I'm a cranky old man now, and I've always enjoyed fighters to play with my friends - or even moreso - play alone. I don't want to pull a pro-level gamer who does this 10 hours a day to trounce the hell out of me to "lol"s. Screw that. I have a job and other things to do, and it may be old fashioned to say so but I'm only willing to buy a game if I'll get an hour enjoyment out of each dollar I spend. I'm set in my ways, and when I can't play a fighting game on a console with people I know then I'd like to have a option to satisfactorily play alone. And that's what the story/arcade modes have always been. I want my gaming downtime to be enjoyable, not frustrating on the so called Capcom Pro Tour. So if this is the way fighting games are going, well then I may be done with them.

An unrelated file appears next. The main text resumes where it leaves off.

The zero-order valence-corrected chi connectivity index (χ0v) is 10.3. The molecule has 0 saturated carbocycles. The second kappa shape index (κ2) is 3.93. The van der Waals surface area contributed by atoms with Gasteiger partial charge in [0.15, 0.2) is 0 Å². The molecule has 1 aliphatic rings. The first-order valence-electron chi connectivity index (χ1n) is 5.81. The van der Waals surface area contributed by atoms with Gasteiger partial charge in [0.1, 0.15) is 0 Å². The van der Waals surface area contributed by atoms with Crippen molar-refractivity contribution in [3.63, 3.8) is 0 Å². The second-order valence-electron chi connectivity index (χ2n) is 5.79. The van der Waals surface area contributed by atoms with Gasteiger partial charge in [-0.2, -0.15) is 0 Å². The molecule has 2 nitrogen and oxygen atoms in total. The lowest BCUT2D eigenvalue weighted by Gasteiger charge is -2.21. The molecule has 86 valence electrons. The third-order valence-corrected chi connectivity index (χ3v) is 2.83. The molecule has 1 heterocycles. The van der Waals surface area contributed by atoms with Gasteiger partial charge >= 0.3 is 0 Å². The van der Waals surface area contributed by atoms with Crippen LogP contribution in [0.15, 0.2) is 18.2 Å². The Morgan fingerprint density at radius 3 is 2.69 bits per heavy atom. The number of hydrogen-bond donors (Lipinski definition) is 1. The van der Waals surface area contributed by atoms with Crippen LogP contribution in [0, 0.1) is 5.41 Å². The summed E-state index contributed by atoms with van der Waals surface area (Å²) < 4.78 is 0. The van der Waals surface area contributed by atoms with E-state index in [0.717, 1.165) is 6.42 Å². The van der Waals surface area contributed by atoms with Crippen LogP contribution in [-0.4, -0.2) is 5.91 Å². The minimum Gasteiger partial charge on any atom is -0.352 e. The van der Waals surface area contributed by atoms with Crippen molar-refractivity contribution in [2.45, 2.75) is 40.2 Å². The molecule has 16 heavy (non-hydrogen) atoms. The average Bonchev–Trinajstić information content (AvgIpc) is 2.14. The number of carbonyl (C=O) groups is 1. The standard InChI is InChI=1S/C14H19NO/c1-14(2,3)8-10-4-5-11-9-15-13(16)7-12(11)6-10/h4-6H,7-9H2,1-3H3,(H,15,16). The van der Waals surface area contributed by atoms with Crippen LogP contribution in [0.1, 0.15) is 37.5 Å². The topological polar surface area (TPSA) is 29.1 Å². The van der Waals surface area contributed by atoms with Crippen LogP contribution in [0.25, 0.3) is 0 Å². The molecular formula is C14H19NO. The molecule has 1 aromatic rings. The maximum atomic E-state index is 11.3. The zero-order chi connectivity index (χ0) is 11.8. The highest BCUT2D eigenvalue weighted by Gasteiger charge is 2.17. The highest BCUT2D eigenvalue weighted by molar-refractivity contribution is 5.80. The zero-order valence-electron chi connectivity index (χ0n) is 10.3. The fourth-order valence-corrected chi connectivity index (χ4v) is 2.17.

Yoshinori Ono, Street Fighter Producer, did however say earlier this month that he underestimated the popularity of single player features." Now if something comes from that, I'll consider strapping on the gi and red headband once more, Ono San.